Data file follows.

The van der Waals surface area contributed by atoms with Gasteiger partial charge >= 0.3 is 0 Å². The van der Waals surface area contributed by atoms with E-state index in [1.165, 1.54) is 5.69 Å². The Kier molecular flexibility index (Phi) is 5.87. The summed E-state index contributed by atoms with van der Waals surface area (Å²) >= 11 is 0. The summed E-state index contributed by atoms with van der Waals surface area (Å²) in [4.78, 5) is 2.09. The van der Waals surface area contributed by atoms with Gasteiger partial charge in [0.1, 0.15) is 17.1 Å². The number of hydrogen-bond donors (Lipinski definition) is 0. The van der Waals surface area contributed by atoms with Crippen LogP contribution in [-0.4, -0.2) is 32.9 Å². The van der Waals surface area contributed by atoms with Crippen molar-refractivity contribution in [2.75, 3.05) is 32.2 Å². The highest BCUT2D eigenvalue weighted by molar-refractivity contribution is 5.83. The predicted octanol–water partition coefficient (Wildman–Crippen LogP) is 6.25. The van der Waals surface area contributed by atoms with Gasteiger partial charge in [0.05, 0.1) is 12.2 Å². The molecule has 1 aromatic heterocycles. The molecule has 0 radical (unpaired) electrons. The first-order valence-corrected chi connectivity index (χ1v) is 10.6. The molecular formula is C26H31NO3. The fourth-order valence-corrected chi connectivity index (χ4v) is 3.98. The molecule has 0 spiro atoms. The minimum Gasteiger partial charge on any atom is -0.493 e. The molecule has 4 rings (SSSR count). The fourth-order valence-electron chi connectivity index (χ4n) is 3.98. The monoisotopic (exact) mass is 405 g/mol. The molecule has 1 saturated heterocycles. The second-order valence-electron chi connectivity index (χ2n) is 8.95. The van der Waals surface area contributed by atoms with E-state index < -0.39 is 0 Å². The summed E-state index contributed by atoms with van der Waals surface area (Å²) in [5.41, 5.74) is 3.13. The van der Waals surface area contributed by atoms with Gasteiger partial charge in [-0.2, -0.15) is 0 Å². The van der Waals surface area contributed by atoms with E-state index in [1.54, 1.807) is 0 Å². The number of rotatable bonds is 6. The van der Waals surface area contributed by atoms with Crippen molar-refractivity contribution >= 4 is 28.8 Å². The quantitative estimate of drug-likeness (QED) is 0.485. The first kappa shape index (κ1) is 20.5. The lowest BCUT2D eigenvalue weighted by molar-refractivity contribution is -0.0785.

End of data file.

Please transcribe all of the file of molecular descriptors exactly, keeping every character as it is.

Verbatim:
The van der Waals surface area contributed by atoms with Gasteiger partial charge >= 0.3 is 0 Å². The van der Waals surface area contributed by atoms with E-state index in [1.165, 1.54) is 5.69 Å². The Kier molecular flexibility index (Phi) is 5.87. The summed E-state index contributed by atoms with van der Waals surface area (Å²) >= 11 is 0. The summed E-state index contributed by atoms with van der Waals surface area (Å²) in [4.78, 5) is 2.09. The van der Waals surface area contributed by atoms with Gasteiger partial charge in [0.1, 0.15) is 17.1 Å². The number of hydrogen-bond donors (Lipinski definition) is 0. The van der Waals surface area contributed by atoms with Crippen LogP contribution in [-0.4, -0.2) is 32.9 Å². The van der Waals surface area contributed by atoms with Crippen molar-refractivity contribution in [2.75, 3.05) is 32.2 Å². The highest BCUT2D eigenvalue weighted by molar-refractivity contribution is 5.83. The predicted octanol–water partition coefficient (Wildman–Crippen LogP) is 6.25. The van der Waals surface area contributed by atoms with Gasteiger partial charge in [0.05, 0.1) is 12.2 Å². The molecule has 1 aromatic heterocycles. The molecule has 0 radical (unpaired) electrons. The first-order valence-corrected chi connectivity index (χ1v) is 10.6. The molecular formula is C26H31NO3. The fourth-order valence-corrected chi connectivity index (χ4v) is 3.98. The molecule has 0 spiro atoms. The minimum Gasteiger partial charge on any atom is -0.493 e. The molecule has 4 rings (SSSR count). The fourth-order valence-electron chi connectivity index (χ4n) is 3.98. The monoisotopic (exact) mass is 405 g/mol. The molecule has 1 saturated heterocycles. The second-order valence-electron chi connectivity index (χ2n) is 8.95. The van der Waals surface area contributed by atoms with E-state index < -0.39 is 0 Å². The summed E-state index contributed by atoms with van der Waals surface area (Å²) in [5.41, 5.74) is 3.13. The van der Waals surface area contributed by atoms with Gasteiger partial charge in [-0.2, -0.15) is 0 Å². The van der Waals surface area contributed by atoms with E-state index in [1.54, 1.807) is 0 Å². The number of rotatable bonds is 6. The van der Waals surface area contributed by atoms with Crippen molar-refractivity contribution >= 4 is 28.8 Å². The quantitative estimate of drug-likeness (QED) is 0.485. The first kappa shape index (κ1) is 20.5. The lowest BCUT2D eigenvalue weighted by molar-refractivity contribution is -0.0785.